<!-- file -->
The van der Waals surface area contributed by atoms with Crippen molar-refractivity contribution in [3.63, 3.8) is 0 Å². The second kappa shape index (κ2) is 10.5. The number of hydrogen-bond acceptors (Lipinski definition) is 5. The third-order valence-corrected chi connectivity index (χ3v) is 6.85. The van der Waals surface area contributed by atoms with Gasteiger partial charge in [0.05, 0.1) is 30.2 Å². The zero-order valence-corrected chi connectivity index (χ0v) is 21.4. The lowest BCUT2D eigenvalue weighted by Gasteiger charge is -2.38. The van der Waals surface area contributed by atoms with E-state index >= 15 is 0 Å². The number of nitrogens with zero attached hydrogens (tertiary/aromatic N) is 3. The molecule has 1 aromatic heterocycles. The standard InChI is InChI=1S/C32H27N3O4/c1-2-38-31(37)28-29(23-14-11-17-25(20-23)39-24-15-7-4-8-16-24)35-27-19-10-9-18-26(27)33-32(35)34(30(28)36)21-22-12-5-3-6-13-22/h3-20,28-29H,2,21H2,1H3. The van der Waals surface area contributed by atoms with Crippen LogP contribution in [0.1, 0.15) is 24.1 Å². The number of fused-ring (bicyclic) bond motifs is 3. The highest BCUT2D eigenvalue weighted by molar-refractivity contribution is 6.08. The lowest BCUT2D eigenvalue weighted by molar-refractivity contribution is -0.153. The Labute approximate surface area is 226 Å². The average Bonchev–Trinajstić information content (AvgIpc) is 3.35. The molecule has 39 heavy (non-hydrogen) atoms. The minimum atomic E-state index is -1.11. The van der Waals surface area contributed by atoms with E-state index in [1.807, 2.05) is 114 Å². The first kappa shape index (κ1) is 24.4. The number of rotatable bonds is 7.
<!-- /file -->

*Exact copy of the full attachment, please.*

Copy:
The van der Waals surface area contributed by atoms with Crippen molar-refractivity contribution in [3.63, 3.8) is 0 Å². The second kappa shape index (κ2) is 10.5. The number of hydrogen-bond acceptors (Lipinski definition) is 5. The third-order valence-corrected chi connectivity index (χ3v) is 6.85. The van der Waals surface area contributed by atoms with Gasteiger partial charge in [0.05, 0.1) is 30.2 Å². The zero-order valence-corrected chi connectivity index (χ0v) is 21.4. The lowest BCUT2D eigenvalue weighted by Gasteiger charge is -2.38. The van der Waals surface area contributed by atoms with E-state index >= 15 is 0 Å². The number of nitrogens with zero attached hydrogens (tertiary/aromatic N) is 3. The molecule has 1 aromatic heterocycles. The standard InChI is InChI=1S/C32H27N3O4/c1-2-38-31(37)28-29(23-14-11-17-25(20-23)39-24-15-7-4-8-16-24)35-27-19-10-9-18-26(27)33-32(35)34(30(28)36)21-22-12-5-3-6-13-22/h3-20,28-29H,2,21H2,1H3. The van der Waals surface area contributed by atoms with Crippen LogP contribution in [0.1, 0.15) is 24.1 Å². The number of fused-ring (bicyclic) bond motifs is 3. The highest BCUT2D eigenvalue weighted by molar-refractivity contribution is 6.08. The lowest BCUT2D eigenvalue weighted by molar-refractivity contribution is -0.153. The Labute approximate surface area is 226 Å². The average Bonchev–Trinajstić information content (AvgIpc) is 3.35. The molecule has 39 heavy (non-hydrogen) atoms. The minimum atomic E-state index is -1.11. The van der Waals surface area contributed by atoms with E-state index in [1.807, 2.05) is 114 Å². The first kappa shape index (κ1) is 24.4. The number of rotatable bonds is 7.